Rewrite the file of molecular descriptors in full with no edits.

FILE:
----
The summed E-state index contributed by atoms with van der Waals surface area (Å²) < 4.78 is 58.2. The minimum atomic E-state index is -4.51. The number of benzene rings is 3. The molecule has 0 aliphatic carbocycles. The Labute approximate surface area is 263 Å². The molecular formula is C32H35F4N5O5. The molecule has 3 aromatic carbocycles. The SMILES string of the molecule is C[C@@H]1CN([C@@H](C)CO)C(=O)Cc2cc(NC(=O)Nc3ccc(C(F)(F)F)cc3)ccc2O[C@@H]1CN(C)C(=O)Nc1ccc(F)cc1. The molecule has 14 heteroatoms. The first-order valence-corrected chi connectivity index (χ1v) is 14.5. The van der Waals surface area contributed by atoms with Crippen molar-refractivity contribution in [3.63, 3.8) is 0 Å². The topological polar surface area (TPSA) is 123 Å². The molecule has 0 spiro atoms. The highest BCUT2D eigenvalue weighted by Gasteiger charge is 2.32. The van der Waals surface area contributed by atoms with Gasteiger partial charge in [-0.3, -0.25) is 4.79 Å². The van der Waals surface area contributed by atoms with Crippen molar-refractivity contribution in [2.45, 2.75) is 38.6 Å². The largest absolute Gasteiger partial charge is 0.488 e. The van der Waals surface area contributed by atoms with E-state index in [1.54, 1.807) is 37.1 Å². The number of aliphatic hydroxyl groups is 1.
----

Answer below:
The summed E-state index contributed by atoms with van der Waals surface area (Å²) < 4.78 is 58.2. The minimum atomic E-state index is -4.51. The number of benzene rings is 3. The molecule has 0 aliphatic carbocycles. The Labute approximate surface area is 263 Å². The molecular formula is C32H35F4N5O5. The molecule has 3 aromatic carbocycles. The SMILES string of the molecule is C[C@@H]1CN([C@@H](C)CO)C(=O)Cc2cc(NC(=O)Nc3ccc(C(F)(F)F)cc3)ccc2O[C@@H]1CN(C)C(=O)Nc1ccc(F)cc1. The molecule has 14 heteroatoms. The first-order valence-corrected chi connectivity index (χ1v) is 14.5. The van der Waals surface area contributed by atoms with Crippen molar-refractivity contribution in [3.63, 3.8) is 0 Å². The topological polar surface area (TPSA) is 123 Å². The molecule has 0 spiro atoms. The highest BCUT2D eigenvalue weighted by Gasteiger charge is 2.32. The van der Waals surface area contributed by atoms with Gasteiger partial charge in [-0.3, -0.25) is 4.79 Å². The van der Waals surface area contributed by atoms with Crippen molar-refractivity contribution in [2.45, 2.75) is 38.6 Å². The largest absolute Gasteiger partial charge is 0.488 e. The van der Waals surface area contributed by atoms with E-state index in [1.54, 1.807) is 37.1 Å². The number of aliphatic hydroxyl groups is 1.